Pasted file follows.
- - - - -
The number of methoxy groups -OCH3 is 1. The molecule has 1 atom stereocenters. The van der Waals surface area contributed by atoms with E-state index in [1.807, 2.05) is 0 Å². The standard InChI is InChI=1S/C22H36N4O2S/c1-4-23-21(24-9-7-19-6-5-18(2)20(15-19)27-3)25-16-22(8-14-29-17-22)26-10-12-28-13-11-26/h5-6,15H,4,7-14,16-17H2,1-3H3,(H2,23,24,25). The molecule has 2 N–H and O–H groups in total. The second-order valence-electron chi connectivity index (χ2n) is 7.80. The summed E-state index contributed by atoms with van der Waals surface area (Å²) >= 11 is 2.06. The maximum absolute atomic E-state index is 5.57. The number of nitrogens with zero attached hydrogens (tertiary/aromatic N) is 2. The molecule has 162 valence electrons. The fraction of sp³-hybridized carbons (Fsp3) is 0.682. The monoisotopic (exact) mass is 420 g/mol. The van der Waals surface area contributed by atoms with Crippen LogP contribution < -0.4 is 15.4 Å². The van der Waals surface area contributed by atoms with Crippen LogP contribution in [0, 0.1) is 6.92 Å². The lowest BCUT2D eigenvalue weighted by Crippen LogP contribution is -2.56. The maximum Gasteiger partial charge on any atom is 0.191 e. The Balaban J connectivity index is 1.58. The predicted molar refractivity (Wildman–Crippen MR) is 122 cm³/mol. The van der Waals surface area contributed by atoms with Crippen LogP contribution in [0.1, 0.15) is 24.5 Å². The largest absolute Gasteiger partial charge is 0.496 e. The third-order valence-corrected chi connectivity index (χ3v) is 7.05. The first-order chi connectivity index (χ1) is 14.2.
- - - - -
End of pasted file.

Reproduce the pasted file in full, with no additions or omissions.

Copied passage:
The number of methoxy groups -OCH3 is 1. The molecule has 1 atom stereocenters. The van der Waals surface area contributed by atoms with E-state index in [1.807, 2.05) is 0 Å². The standard InChI is InChI=1S/C22H36N4O2S/c1-4-23-21(24-9-7-19-6-5-18(2)20(15-19)27-3)25-16-22(8-14-29-17-22)26-10-12-28-13-11-26/h5-6,15H,4,7-14,16-17H2,1-3H3,(H2,23,24,25). The molecule has 2 N–H and O–H groups in total. The second-order valence-electron chi connectivity index (χ2n) is 7.80. The summed E-state index contributed by atoms with van der Waals surface area (Å²) >= 11 is 2.06. The maximum absolute atomic E-state index is 5.57. The number of nitrogens with zero attached hydrogens (tertiary/aromatic N) is 2. The molecule has 162 valence electrons. The fraction of sp³-hybridized carbons (Fsp3) is 0.682. The monoisotopic (exact) mass is 420 g/mol. The van der Waals surface area contributed by atoms with Crippen LogP contribution < -0.4 is 15.4 Å². The van der Waals surface area contributed by atoms with Crippen LogP contribution in [0, 0.1) is 6.92 Å². The lowest BCUT2D eigenvalue weighted by Crippen LogP contribution is -2.56. The maximum Gasteiger partial charge on any atom is 0.191 e. The Balaban J connectivity index is 1.58. The predicted molar refractivity (Wildman–Crippen MR) is 122 cm³/mol. The van der Waals surface area contributed by atoms with Crippen LogP contribution in [0.1, 0.15) is 24.5 Å². The largest absolute Gasteiger partial charge is 0.496 e. The third-order valence-corrected chi connectivity index (χ3v) is 7.05. The first-order chi connectivity index (χ1) is 14.2.